Karen Hoersch has purpose now. She is an important person now. 


Karen Hoersch is a suicide survivor.

But it was not always this way.

She recalls waking up in the morning, going to the kitchen to get some breakfast before going to school. When she got to the kitchen, she discovered blood everywhere, but her mother was nowhere to be found. Everybody was gone. She had no idea what was going on so she cleaned up the mess so that her sister would not be exposed to this shocking scene. At, the time Karen was 7 and her sister was 5.

Karen has been exposed to suicide and mental illness all her life.

Because of her mother’s illness , Karen has been in every hospital emergency room in the city.

Her son has been a drug addict form a young age.

She vividly remembers the time that she wanted to commit suicide and went to the Redwood  Bridge to throw herself off and  into to the fast moving deep and dark Red River below. At the same time, she was aware that there were numerous cars passing close beside her. They had to see her. It would be impossible not to. And yet not one car stopped or even slowed down to ask her what she was doing. To ask, are you ok? Not one car.

As she was contemplating committing suicide, images of her drug addicted son flashed into her mind. Her thoughts immediately went to this: if I commit suicide right now, who will look after my son?

In one year, using pills and alcohol, Karen tried to commit suicide 9 times. One of those 9 times was different. Karen explained that she used the self injury method of “cutting” as a method to shift her mental suicide ideation to a physical location. Self injury according to Karen brings a momentary sense of calm, but is usually followed by a sense of guilt and shame. On one occasion Karen was “cutting” but she cut too deep and ended up slitting her wrists and had to be rushed to the hospital.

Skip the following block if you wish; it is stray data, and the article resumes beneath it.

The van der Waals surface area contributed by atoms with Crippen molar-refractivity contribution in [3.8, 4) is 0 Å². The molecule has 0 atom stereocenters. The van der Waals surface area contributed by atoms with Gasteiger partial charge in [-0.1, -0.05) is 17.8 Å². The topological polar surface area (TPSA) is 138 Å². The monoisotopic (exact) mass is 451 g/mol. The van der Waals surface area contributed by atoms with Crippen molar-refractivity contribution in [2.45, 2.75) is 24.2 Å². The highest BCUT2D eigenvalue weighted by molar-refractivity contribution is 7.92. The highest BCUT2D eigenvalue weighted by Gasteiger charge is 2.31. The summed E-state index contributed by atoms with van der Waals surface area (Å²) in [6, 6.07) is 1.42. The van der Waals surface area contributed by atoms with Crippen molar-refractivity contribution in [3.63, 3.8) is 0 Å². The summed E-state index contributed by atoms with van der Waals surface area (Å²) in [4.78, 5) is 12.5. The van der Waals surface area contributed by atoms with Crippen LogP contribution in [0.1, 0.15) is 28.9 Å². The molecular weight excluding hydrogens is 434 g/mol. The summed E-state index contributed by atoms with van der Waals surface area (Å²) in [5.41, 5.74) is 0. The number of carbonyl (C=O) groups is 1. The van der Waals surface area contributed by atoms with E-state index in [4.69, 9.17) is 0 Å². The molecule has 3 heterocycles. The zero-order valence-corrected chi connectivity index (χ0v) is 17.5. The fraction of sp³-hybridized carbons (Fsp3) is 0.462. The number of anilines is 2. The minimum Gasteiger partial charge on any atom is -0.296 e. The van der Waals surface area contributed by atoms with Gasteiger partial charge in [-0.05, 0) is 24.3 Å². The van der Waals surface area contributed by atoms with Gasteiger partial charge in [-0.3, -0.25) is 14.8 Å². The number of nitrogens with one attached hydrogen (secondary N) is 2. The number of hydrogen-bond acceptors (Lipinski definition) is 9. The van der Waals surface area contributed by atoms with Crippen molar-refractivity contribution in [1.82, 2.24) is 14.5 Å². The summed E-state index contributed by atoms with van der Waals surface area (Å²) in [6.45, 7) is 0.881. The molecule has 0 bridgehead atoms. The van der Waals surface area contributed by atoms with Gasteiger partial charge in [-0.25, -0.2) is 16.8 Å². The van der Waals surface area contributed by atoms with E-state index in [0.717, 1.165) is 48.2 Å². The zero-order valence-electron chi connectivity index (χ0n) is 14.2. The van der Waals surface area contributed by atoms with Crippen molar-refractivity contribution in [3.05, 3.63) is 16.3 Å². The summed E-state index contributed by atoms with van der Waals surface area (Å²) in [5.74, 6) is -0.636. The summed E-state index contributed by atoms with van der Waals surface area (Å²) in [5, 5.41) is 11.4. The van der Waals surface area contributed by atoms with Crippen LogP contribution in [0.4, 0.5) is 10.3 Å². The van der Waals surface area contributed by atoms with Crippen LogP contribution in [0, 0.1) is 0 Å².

When we talked, Karen made reference after reference about how she was exposed to suicide in her youth, how in the last three years she lost 5  friends to suicide, how as a MDMA addict she went from 270 pounds to 88 pounds …..in…..one…..year.

Oh, and she was diagnosed for depression at age 15 with post traumatic stress disorder and anxiety disorder to follow.

Real. Depressing. Bad trip.

But what is truly remarkable about Karen and what really impressed me was how has decided, through hard work, through volunteering , through constantly keeping those suicide ideation voices in perspective and help from the Canadian Mental Health Association that her life is really worth something. She has purpose. Volunteering at the CMHA gave her insight into who she could be as a human being and with that she gained the confidence to admit she had a lot to offer. She offered to tell her story as a suicide survivor to anyone who listened. She offered to communicate with anyone contemplating suicide through her Facebook site. ( Karen’s Facebook site: KrHoersch) She offered to go to schools and tell her suicide survivor story to let students know they can get help. And she will personally be there to help anyone. Although she admitted she still has struggles, Karen has taken a life full of turbulence, mayhem, chaos and darkness to one full of determination, hope and a sense of what happiness can look like.

Karen never once gave me the impression she wanted me to feel sorry for her. She has no time for that. She is a woman in charge of her life, and through our discussion, she made that abundantly clear. 

As we were wrapping up, Karen shared two last thoughts.

One. She feels that if anything good might come out of COVID, it is that perhaps now mental health is on the front burner and that people are talking about it. As more and more people, because of COVID, experience a level of anxiety, she wants everyone to know there is no shame in any level of mental illness. Insightful.

And two. She smiled quietly and said “ I am a much happier person”. 

Canadian Suicide Prevention Service: 1-833-456-4566 (24 hours)

Manitoba Suicide Prevention & Support Line: 1-877-435-7170 (24 hours)

Canadian Mental Health Association 1-204-982-6100

Stuart Murray